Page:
In recent times, another application of AI starting to make its presence felt in cancer care in some low and middle-income countries is 'Watson for Oncology (WFO),' developed by IBM in collaboration with the Memorial Sloan Kettering Cancer Center (MSKCC). WFO is a cognitive computing system designed to provide treatment recommendations after analyzing data obtained from published medical literature, treatment protocols, patient charts, test cases, and guidelines that have been selected by the experts from MSKCC.[20] The WFO/Cota 'recommended' option was similar to the selection by breast cancer experts in 175 of 223 cases (78.5%) and the 'for consideration' option was selected in 21 cases (9.4%);

Supplementing areas of need

Healthcare systems in developing countries are endemically short of medical workers.[21] AI applications have the potential to fill this gap. For instance, an important application involves the decentralization of diagnostic testing through AI-based diagnostic technology.[22] AI applications have been developed that substitute and complement highly trained and expensive expertise by analyzing medical images.[23] For example, AI has shown its capability in classifying skin cancer with a level of accuracy comparable to dermatologists.[24] Thus, mobile devices outfitted with deep neural networks can potentially extend the reach of dermatologists outside of the clinic.[25] Another example is the use of introducing natural language processing for extracting pneumonia-related concepts from chest X-ray reports which would then assist the antibiotic assistant system to alert physicians to the possible need for anti-infective therapy.[26],[27] Clinical medicine requires doctors to handle enormous quantities of data, pertaining to human physiology, biochemistry, imaging and increasingly genetic profiling. The ability to assimilate and analyze the data in a holistic manner is crucial for decision-making. Machine learning may become an invaluable complementary tool for clinicians in the practice of personalized medicine.[28]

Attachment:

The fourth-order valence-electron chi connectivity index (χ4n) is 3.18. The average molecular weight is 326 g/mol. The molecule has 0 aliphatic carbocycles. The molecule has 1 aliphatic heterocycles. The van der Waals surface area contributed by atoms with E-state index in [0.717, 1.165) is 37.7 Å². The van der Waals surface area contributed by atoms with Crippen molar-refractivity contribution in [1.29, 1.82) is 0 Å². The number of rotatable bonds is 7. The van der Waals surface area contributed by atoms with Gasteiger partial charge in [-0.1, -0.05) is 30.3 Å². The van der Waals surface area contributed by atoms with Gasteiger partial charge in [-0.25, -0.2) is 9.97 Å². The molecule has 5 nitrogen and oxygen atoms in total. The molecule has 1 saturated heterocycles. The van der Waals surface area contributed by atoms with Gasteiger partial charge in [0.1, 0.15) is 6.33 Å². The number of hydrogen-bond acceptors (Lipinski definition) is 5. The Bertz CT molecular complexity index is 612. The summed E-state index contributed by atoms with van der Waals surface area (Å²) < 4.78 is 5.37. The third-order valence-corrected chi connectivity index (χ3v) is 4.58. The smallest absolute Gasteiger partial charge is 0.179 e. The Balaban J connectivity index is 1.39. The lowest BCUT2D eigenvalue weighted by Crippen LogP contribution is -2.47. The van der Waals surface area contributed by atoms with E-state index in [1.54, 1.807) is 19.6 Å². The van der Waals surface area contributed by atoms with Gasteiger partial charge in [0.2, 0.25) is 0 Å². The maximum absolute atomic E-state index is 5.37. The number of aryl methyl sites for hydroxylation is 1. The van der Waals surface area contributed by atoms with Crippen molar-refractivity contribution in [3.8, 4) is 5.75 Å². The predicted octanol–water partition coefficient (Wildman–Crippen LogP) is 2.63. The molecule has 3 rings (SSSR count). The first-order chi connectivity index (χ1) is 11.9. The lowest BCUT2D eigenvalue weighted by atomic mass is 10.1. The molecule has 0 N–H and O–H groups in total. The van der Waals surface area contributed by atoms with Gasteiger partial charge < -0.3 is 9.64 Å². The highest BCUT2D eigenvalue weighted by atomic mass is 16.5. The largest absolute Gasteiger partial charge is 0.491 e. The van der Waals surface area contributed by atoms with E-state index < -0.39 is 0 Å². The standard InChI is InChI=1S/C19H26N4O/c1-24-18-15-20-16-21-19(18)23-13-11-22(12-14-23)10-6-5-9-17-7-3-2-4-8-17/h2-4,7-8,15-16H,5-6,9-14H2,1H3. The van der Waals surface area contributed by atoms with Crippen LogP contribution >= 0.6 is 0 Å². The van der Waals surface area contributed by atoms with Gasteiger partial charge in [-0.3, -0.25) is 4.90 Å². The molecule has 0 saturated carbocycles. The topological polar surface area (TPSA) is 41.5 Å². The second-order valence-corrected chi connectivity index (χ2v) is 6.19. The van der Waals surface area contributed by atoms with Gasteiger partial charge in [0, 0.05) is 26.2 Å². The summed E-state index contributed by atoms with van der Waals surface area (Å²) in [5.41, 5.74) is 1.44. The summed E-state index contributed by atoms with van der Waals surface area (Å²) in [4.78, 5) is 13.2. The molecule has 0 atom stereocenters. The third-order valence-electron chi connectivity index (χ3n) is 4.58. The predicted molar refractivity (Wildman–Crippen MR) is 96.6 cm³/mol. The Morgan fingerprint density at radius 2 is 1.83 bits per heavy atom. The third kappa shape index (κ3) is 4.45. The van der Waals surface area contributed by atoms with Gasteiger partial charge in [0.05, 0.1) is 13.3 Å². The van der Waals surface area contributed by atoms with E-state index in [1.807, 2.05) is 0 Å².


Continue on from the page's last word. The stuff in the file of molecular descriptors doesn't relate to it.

Education and employment

AI can potentially provide customized teaching and create job opportunities for AI-related work in the IT sector.[29]

Untapped potential and challenges: A SWOT (Strengths/Weaknesses/Opportunities/Threats) analysis of artificial intelligence for developing nations

We present a critical review of the current status of AI in developing nations through a SWOT analysis [Figure 3].[30] This key management tool is used by organizations to focus on their strengths, minimize threats, and take the maximum advantage of opportunities available.{Figure 3}


The main strengths of India to become a leader in AI adoption are: